Mississippi is 1 of 5 states that have expanded coronavirus vaccine eligibility to anyone 16 and older, and a CNN analysis finds that at least 20 more plan to open up to people 16 and older by the end of April.
McGee, who lives in Columbus, Mississippi, decided to waste no time last week.
By 7 the next morning, the college student was on the phone with the Mississippi State Department of Health looking to schedule an appointment. After some trouble scheduling over the phone, he said that he secured an appointment online for 9:20 a.m. at a Lowndes County drive-through site.
It took just 20 minutes for McGee to get vaccinated. By 9:40 am, he was one of the youngest people in Mississippi to have been immunized with one dose of the Pfizer/BioNTech Covid-19 vaccine.
The Pfizer/BioNTech Covid-19 vaccine is authorized in the United States for ages 16 and older, and the Moderna Covid-19 vaccine and Johnson & Johnson’s Covid-19 vaccine are both authorized for adults 18 and older.
Alaska was the first state in the US to stop prioritizing certain groups for Covid-19 vaccines and open vaccination appointments to everyone 16 and older who lives or works in the state.
McGee said that he was surprised his state was the second, following Alaska, to open vaccinations to anyone 16 and older in the general public.
“There’s a lot of negative stereotypes about the state, and I think some of those are for good reason — the state’s access to health care, the state’s poverty rate, its history of racism are all negative things that exist to this day,” McGee told CNN. “But to have this vaccine eligibility expanded, I think, is one thing that Mississippi can be celebrated for.”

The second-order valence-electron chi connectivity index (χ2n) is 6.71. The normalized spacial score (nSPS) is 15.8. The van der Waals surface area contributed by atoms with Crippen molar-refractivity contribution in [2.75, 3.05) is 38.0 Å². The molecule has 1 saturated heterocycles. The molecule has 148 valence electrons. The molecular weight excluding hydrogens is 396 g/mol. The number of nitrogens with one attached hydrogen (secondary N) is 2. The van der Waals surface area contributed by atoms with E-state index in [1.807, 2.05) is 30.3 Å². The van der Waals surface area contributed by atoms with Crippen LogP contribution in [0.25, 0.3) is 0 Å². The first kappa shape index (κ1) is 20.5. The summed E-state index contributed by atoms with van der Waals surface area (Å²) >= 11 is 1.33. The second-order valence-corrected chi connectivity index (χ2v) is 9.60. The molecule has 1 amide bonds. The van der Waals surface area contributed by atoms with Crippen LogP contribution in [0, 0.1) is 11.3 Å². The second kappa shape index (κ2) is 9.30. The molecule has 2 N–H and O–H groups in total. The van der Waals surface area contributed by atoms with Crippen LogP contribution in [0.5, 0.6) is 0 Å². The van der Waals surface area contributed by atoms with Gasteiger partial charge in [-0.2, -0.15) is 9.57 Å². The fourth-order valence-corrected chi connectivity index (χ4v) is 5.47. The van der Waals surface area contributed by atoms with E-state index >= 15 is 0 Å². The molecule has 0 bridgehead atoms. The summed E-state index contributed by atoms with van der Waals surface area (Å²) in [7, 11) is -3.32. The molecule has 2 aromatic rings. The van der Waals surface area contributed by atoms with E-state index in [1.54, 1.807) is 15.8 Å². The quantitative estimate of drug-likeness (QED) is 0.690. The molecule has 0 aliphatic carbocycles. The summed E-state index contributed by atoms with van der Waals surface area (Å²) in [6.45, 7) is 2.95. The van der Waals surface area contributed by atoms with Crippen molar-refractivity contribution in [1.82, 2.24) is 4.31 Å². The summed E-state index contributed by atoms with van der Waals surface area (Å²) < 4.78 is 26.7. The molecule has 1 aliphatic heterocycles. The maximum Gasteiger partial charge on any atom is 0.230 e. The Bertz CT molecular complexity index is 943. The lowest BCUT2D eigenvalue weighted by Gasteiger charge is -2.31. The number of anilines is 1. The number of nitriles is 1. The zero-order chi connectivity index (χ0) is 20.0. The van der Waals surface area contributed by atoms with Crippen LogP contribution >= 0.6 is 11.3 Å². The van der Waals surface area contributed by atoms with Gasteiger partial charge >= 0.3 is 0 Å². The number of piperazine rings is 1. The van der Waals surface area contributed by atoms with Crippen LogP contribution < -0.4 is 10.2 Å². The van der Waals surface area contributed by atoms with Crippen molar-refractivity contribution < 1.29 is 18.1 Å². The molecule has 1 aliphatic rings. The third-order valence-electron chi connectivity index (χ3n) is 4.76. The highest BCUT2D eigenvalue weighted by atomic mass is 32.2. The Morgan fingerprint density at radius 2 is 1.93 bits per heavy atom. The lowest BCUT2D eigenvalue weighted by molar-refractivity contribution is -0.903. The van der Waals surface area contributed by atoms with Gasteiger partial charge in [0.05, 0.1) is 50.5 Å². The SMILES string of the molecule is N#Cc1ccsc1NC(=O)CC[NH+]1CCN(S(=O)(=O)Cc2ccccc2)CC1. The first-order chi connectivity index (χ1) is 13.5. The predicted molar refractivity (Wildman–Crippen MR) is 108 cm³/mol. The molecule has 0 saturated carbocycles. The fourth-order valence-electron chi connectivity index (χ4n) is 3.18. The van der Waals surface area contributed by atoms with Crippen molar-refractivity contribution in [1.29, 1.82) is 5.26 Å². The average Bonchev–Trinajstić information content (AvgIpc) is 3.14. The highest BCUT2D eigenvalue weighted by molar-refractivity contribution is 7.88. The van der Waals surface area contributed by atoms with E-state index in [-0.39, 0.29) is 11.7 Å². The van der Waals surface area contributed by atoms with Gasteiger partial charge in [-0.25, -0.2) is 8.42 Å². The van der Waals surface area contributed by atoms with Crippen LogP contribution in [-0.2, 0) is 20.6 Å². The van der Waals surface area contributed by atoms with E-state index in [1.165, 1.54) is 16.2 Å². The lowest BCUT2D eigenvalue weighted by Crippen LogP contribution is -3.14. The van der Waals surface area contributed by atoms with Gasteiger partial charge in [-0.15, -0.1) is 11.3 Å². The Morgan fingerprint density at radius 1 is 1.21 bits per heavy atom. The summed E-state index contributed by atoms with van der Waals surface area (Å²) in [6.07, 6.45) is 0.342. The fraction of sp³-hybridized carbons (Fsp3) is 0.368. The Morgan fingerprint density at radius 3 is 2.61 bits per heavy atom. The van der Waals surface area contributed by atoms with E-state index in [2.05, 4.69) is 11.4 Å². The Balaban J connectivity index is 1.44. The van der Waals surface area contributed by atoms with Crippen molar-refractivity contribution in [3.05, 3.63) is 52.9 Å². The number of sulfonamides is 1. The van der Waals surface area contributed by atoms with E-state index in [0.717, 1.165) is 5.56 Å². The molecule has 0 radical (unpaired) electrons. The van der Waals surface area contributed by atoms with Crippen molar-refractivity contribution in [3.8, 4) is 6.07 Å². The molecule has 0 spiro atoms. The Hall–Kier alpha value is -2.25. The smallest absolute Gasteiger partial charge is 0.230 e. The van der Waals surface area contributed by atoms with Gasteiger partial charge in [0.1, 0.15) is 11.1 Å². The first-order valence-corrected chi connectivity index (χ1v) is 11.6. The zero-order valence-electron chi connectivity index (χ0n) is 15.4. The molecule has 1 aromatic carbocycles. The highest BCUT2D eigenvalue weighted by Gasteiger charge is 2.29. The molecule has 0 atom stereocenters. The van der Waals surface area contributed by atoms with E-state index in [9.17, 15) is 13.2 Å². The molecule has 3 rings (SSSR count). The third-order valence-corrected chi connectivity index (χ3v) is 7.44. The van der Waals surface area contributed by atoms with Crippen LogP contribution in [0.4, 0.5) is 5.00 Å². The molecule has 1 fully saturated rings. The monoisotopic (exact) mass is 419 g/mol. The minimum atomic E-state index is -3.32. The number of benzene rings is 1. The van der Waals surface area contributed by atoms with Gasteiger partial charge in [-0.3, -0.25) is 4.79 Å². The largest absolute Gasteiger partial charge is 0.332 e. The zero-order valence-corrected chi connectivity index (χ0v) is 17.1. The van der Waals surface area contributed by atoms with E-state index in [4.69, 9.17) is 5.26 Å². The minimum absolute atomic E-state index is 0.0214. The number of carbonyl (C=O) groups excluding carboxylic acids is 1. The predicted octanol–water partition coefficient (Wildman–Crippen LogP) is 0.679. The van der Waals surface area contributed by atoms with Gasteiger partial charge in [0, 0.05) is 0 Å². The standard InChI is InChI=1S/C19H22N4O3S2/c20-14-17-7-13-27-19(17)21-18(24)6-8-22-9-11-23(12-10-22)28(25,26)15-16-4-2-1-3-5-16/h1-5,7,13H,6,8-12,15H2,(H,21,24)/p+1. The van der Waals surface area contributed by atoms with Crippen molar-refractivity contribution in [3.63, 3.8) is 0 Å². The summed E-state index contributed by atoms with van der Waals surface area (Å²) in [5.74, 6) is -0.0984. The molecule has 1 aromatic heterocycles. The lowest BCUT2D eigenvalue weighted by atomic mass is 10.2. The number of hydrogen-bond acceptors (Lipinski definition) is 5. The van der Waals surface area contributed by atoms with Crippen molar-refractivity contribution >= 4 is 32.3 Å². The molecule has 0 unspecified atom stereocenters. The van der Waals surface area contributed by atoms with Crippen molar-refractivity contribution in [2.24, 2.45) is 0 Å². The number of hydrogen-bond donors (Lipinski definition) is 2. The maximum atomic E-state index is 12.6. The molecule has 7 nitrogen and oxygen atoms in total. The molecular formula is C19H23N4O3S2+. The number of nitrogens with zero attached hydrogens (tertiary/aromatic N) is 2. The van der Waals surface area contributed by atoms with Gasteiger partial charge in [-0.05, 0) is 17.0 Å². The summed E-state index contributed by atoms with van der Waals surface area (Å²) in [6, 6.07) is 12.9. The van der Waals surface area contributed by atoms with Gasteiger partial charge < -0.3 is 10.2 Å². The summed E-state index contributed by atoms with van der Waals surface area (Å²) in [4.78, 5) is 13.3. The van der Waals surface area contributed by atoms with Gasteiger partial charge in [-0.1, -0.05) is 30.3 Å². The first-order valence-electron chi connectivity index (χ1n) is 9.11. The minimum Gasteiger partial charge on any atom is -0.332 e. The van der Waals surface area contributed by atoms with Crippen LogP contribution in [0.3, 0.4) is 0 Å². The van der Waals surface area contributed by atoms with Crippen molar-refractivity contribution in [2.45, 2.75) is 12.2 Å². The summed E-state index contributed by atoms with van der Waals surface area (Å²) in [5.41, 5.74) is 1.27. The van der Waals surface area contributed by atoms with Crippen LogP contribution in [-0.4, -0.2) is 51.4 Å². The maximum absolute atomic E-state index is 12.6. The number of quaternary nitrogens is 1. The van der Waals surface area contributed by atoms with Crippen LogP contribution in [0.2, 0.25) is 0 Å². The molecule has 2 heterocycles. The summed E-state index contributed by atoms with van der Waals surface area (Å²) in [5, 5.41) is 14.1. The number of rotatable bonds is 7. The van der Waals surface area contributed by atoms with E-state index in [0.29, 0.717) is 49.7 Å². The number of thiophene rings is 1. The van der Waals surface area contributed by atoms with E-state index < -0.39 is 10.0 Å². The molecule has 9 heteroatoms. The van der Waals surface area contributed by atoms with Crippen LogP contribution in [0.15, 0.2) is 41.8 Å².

Georgia and Texas are the latest states to announce plans to expand coronavirus vaccine eligibility to anyone 16 and older, announcing on Tuesday that they will expand vaccinations before the end of March.
A CNN analysis of state health departments has found that Covid-19 vaccination eligibility is anticipated to open to people 16 and older in certain states by the following timeline:
- March 25: Georgia
- March 29: Oklahoma, Texas, Ohio, North Dakota, Louisiana
- March 31: Indiana
- April 1: Montana
- April 5: Connecticut, Michigan, Tennessee, Idaho, Iowa, Nevada
- April 9: Missouri
- April 12: Illinois
- April 19: Maine, Vermont, Massachusetts, Rhode Island
- April 27: Maryland
- April, no set date: New Mexico, Virginia
- May 1: Wisconsin, Oregon, South Dakota, Washington
- May 3: South Carolina
- May or later: California, Nebraska, Kansas, Hawaii, New Hampshire, Delaware
Connecticut and other states have employed a phased rollout of Covid-19 vaccines because of “the limited supply of vaccine relative to the demand,” Maura Fitzgerald, a spokesperson for the Connecticut Department of Public Health, told CNN in an email on Monday.
“We started with frontline healthcare workers and residents/staff of long term care facilities, then progressed backwards through age brackets starting with our residents who were 75 years of age and older,” Fitzgerald said, adding that just last Friday the state opened vaccinations to adults 45 and older and announced those 16 and older would become eligible on April 5.
“However, with the increasing vaccine supply from the federal government and the efficiency with which our vaccine providers are getting shots in arms, we were able to expedite our rollout,” Fitzgerald said.